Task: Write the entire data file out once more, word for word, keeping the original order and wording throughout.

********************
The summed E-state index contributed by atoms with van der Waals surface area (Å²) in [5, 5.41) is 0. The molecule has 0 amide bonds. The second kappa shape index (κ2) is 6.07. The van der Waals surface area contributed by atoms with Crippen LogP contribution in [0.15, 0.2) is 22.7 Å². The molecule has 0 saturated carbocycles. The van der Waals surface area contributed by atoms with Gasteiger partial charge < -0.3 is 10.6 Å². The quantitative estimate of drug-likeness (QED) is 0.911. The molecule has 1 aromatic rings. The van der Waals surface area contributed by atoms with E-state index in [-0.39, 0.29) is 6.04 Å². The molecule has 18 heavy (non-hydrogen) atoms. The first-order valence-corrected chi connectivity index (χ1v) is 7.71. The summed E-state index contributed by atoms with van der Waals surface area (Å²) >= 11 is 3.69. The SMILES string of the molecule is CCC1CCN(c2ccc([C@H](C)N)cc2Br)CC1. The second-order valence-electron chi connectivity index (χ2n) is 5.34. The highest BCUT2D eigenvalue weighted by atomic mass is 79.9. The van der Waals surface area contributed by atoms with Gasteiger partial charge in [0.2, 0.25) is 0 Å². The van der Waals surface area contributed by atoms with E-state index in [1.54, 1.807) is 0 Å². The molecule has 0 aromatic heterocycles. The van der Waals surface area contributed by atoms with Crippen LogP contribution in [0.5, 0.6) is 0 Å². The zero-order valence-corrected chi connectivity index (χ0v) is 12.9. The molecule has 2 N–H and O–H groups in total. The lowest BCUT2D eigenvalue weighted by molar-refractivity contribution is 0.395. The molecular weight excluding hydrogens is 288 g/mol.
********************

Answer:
The summed E-state index contributed by atoms with van der Waals surface area (Å²) in [5, 5.41) is 0. The molecule has 0 amide bonds. The second kappa shape index (κ2) is 6.07. The van der Waals surface area contributed by atoms with Crippen LogP contribution in [0.15, 0.2) is 22.7 Å². The molecule has 0 saturated carbocycles. The van der Waals surface area contributed by atoms with Gasteiger partial charge < -0.3 is 10.6 Å². The quantitative estimate of drug-likeness (QED) is 0.911. The molecule has 1 aromatic rings. The van der Waals surface area contributed by atoms with E-state index in [-0.39, 0.29) is 6.04 Å². The molecule has 18 heavy (non-hydrogen) atoms. The first-order valence-corrected chi connectivity index (χ1v) is 7.71. The summed E-state index contributed by atoms with van der Waals surface area (Å²) >= 11 is 3.69. The SMILES string of the molecule is CCC1CCN(c2ccc([C@H](C)N)cc2Br)CC1. The second-order valence-electron chi connectivity index (χ2n) is 5.34. The highest BCUT2D eigenvalue weighted by atomic mass is 79.9. The van der Waals surface area contributed by atoms with Gasteiger partial charge in [0.2, 0.25) is 0 Å². The van der Waals surface area contributed by atoms with E-state index in [1.54, 1.807) is 0 Å². The molecule has 0 aromatic heterocycles. The van der Waals surface area contributed by atoms with Crippen LogP contribution in [0.5, 0.6) is 0 Å². The zero-order valence-corrected chi connectivity index (χ0v) is 12.9. The molecule has 2 N–H and O–H groups in total. The lowest BCUT2D eigenvalue weighted by molar-refractivity contribution is 0.395. The molecular weight excluding hydrogens is 288 g/mol.